A needle-free drug delivery system — inspired by peppercorns and octopus tentacles — could one day replace injections for administering drugs that can’t be taken orally. It sounds bizarre, but hear them out.
The challenge: Most drugs need to get into your bloodstream to work, and that can be a challenge for biopharmaceuticals, a class of drugs made from biological sources that includes synthetic insulin and GLP-1 agonists (the popular new weight-loss drugs).
Because these drugs are relatively unstable and contain molecules that are large and heavy, it’s hard to take them orally — they degrade too much in the gastrointestinal tract and may be too large to enter the bloodstream through it. (Even when they can work, oral versions often require much higher doses because so little reaches the bloodstream, potentially increasing the cost.)
Instead, the drugs typically have to be administered via injections, which can be painful, inconvenient, and — if you belong to the 25% of the population that’s scared of needles — anxiety-inducing.
Needle-free drug delivery: Researchers at ETH Zurich have now developed a needle-free drug delivery method for biotherapeutics that looks like a tiny suction cup. Once filled with drugs, you stick it on the inside of your cheek like a patch to get the drugs into your bloodstream.
“It’s an entirely new method of delivering medications that could spare millions of people the fear and pain associated with injections,” said co-lead researcher Nevena Paunović.
How it works: Researcher Zhi Luo says he came up with the idea to deliver drugs this way when suction caused half of a peppercorn to get stuck to the inside of his cheek during a meal.
He and his colleagues set to work designing prototypes of a suction-based drug delivery system, drawing inspiration from the suckers on octopus tentacles, which are capable of sticking to wet, slippery surfaces. They then 3D-printed several designs and tested them on pig cheeks.
“We had to find out what geometry and how much of a vacuum were required to hold the suction cup in place on the mucosal lining of the cheek and to stretch it sufficiently without causing any damage,” said co-lead researcher Klein Cerrejon.
Next, the researchers looked for an inactive substance to use as an “excipient” — something that could serve as a carrier for a biotherapeutic inside their device and help it cross the stretched mucosal lining.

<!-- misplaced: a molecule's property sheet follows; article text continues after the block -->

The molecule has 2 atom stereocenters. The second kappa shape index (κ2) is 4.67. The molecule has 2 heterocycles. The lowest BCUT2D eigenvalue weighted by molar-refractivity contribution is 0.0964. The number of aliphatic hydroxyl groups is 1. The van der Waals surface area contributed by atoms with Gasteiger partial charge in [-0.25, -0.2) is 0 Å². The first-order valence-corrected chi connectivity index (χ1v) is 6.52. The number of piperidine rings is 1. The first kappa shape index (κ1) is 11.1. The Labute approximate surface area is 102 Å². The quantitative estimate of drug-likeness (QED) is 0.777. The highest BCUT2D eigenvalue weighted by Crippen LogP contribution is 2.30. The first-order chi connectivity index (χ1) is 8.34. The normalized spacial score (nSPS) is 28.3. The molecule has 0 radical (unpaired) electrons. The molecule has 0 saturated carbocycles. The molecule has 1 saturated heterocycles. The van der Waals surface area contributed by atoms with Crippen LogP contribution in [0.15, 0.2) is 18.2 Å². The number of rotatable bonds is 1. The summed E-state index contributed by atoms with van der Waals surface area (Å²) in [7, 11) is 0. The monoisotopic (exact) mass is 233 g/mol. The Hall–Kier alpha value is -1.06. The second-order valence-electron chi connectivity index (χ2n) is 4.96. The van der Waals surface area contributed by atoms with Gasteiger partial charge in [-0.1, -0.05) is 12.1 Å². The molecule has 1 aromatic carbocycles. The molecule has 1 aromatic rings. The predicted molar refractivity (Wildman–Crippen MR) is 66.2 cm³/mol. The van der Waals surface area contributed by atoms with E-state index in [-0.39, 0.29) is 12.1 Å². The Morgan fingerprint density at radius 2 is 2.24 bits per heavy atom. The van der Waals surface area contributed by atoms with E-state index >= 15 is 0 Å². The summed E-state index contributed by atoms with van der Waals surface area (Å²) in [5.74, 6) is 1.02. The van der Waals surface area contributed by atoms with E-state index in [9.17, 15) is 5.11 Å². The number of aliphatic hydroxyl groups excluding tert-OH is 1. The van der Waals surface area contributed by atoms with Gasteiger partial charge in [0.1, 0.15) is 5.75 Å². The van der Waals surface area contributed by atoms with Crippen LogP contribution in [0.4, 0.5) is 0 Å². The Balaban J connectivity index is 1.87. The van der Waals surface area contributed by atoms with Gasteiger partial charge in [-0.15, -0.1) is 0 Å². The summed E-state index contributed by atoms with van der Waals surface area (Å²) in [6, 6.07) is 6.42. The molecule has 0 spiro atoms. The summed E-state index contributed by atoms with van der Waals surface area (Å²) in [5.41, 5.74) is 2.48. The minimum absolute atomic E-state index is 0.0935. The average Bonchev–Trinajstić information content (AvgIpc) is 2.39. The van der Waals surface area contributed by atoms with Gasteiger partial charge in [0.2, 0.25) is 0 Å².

“Since the suction cup is a completely new delivery system, we had to experiment extensively before finding the right substance,” said Cerrejon. “It turned out that natural, endogenous substances are extremely well suited for this task.”
The results: After loading their needle-free drug delivery system with a mix of the carrier substance and desmopressin — a biopharmaceutical that helps regulate water in the body and that is known to have low oral absorption — the researchers tested it on dogs.
Compared to an oral form of the med, the suction cup device got up to twice as much of the drug into the animals’ bloodstreams.
The researchers then repeated the test with semaglutide, the weight-loss drug sold as Wegovy, and found that the device got about as much of the drug into the dogs’ bloodstreams as the FDA-approved oral form of the med (Rybelsus).
Because more than 90% of the drug remained in the device after 30 minutes, they think there’s an opportunity to increase absorption, perhaps by changing the rate at which the drug dissolves in the carrier or by simply leaving the suction cup in the mouth longer.
To test how people felt about the patch, the researchers asked 40 volunteers to attach ones filled with water to the insides of their cheeks for 30 minutes.
When asked how it felt to use the device, 37 participants said they felt nothing or only mild discomfort, and all 40 said they felt nothing unusual at the attachment site 24 hours after removing the suction cup.
Seven people said the device “moderately” affected their ability to speak, while 32 said the impact on speech was mild or non-existent (one volunteer didn’t answer the question). If they needed to take a drug daily, 31 said they’d opt for 30 minutes with the suction cup over an injection.
Looking ahead: The researchers note that they still need to study the impact of applying the suction cup repeatedly, like a person with diabetes would need to if they were using it to deliver insulin. The plan now is to conduct more tests in preparation for clinical trials on healthy volunteers.
Ultimately, Paunović and Cerrejon hope to found a startup, Transire Bio, to bring the needle-free drug delivery system to market as an alternative way to administer biopharmaceuticals.
“We have a prototype and have already patented the technology,” said Paunović. “Our next step is to manufacture the suction cup in a way that meets current pharmaceutical regulations.”
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